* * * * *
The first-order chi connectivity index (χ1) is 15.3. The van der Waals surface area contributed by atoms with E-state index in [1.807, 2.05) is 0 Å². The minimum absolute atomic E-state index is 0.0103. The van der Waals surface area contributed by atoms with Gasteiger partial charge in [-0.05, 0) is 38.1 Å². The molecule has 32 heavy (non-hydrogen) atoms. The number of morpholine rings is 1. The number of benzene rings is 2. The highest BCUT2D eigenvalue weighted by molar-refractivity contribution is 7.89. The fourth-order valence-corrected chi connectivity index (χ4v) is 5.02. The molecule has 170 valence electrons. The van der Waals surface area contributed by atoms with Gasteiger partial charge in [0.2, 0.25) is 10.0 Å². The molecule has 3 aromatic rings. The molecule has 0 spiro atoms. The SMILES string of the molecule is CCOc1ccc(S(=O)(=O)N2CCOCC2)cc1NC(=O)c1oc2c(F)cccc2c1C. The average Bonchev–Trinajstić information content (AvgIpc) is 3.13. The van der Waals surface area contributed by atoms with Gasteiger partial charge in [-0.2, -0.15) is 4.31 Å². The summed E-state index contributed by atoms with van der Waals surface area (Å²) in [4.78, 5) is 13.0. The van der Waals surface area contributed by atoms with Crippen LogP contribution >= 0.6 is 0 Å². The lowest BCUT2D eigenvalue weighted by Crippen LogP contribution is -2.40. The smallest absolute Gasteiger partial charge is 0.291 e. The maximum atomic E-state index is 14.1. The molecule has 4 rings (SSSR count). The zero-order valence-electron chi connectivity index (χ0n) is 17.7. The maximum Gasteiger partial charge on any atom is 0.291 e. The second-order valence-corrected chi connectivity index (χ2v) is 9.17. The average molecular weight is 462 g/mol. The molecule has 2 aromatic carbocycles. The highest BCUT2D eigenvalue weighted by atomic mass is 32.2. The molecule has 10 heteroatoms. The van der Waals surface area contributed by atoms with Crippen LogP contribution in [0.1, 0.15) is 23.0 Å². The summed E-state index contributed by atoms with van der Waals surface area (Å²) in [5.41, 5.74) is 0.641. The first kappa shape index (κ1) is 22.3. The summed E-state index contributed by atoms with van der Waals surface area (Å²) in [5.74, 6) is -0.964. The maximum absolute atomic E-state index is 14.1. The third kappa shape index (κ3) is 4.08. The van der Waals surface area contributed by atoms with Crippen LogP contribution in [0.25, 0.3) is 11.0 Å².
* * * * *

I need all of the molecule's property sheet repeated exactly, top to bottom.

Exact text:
The first-order chi connectivity index (χ1) is 15.3. The van der Waals surface area contributed by atoms with E-state index in [1.807, 2.05) is 0 Å². The minimum absolute atomic E-state index is 0.0103. The van der Waals surface area contributed by atoms with Gasteiger partial charge in [-0.05, 0) is 38.1 Å². The molecule has 32 heavy (non-hydrogen) atoms. The number of morpholine rings is 1. The number of benzene rings is 2. The highest BCUT2D eigenvalue weighted by molar-refractivity contribution is 7.89. The fourth-order valence-corrected chi connectivity index (χ4v) is 5.02. The molecule has 170 valence electrons. The van der Waals surface area contributed by atoms with Gasteiger partial charge in [0.2, 0.25) is 10.0 Å². The molecule has 3 aromatic rings. The molecule has 0 spiro atoms. The SMILES string of the molecule is CCOc1ccc(S(=O)(=O)N2CCOCC2)cc1NC(=O)c1oc2c(F)cccc2c1C. The average Bonchev–Trinajstić information content (AvgIpc) is 3.13. The van der Waals surface area contributed by atoms with Gasteiger partial charge in [-0.2, -0.15) is 4.31 Å². The summed E-state index contributed by atoms with van der Waals surface area (Å²) in [4.78, 5) is 13.0. The van der Waals surface area contributed by atoms with Crippen LogP contribution >= 0.6 is 0 Å². The lowest BCUT2D eigenvalue weighted by Crippen LogP contribution is -2.40. The smallest absolute Gasteiger partial charge is 0.291 e. The maximum atomic E-state index is 14.1. The molecule has 4 rings (SSSR count). The zero-order valence-electron chi connectivity index (χ0n) is 17.7. The maximum Gasteiger partial charge on any atom is 0.291 e. The second-order valence-corrected chi connectivity index (χ2v) is 9.17. The average molecular weight is 462 g/mol. The molecule has 2 aromatic carbocycles. The highest BCUT2D eigenvalue weighted by atomic mass is 32.2. The molecule has 10 heteroatoms. The van der Waals surface area contributed by atoms with Crippen LogP contribution in [0.1, 0.15) is 23.0 Å². The summed E-state index contributed by atoms with van der Waals surface area (Å²) in [5.41, 5.74) is 0.641. The first kappa shape index (κ1) is 22.3. The summed E-state index contributed by atoms with van der Waals surface area (Å²) in [5.74, 6) is -0.964. The maximum absolute atomic E-state index is 14.1. The third kappa shape index (κ3) is 4.08. The van der Waals surface area contributed by atoms with Crippen LogP contribution in [0.25, 0.3) is 11.0 Å².